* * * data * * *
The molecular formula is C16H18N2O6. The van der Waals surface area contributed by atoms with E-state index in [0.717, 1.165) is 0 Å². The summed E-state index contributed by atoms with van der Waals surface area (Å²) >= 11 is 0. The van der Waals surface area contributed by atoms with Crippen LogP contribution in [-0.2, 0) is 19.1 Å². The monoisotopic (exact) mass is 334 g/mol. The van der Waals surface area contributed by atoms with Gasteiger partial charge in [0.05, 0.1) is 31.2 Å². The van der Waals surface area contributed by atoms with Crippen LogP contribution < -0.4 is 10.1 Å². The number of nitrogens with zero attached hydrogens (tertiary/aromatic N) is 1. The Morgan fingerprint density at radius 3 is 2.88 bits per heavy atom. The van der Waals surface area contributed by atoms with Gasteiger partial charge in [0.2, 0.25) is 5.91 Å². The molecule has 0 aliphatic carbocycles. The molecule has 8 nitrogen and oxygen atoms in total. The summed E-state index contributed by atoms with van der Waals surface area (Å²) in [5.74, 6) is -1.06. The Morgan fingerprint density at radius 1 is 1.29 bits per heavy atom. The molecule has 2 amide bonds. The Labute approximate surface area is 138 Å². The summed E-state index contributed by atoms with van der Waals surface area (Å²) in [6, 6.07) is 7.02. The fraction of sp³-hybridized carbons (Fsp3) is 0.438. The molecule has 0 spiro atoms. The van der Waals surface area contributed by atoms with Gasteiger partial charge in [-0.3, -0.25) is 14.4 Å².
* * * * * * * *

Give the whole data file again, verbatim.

The molecular formula is C16H18N2O6. The van der Waals surface area contributed by atoms with E-state index in [0.717, 1.165) is 0 Å². The summed E-state index contributed by atoms with van der Waals surface area (Å²) >= 11 is 0. The van der Waals surface area contributed by atoms with Crippen LogP contribution in [-0.2, 0) is 19.1 Å². The monoisotopic (exact) mass is 334 g/mol. The van der Waals surface area contributed by atoms with Gasteiger partial charge in [0.05, 0.1) is 31.2 Å². The van der Waals surface area contributed by atoms with Crippen LogP contribution < -0.4 is 10.1 Å². The number of nitrogens with zero attached hydrogens (tertiary/aromatic N) is 1. The Morgan fingerprint density at radius 3 is 2.88 bits per heavy atom. The van der Waals surface area contributed by atoms with Gasteiger partial charge in [0.2, 0.25) is 5.91 Å². The molecule has 0 aliphatic carbocycles. The molecule has 8 nitrogen and oxygen atoms in total. The summed E-state index contributed by atoms with van der Waals surface area (Å²) in [5.74, 6) is -1.06. The Morgan fingerprint density at radius 1 is 1.29 bits per heavy atom. The molecule has 2 amide bonds. The Labute approximate surface area is 138 Å². The summed E-state index contributed by atoms with van der Waals surface area (Å²) in [6, 6.07) is 7.02. The fraction of sp³-hybridized carbons (Fsp3) is 0.438. The molecule has 0 spiro atoms. The van der Waals surface area contributed by atoms with Gasteiger partial charge in [-0.3, -0.25) is 14.4 Å².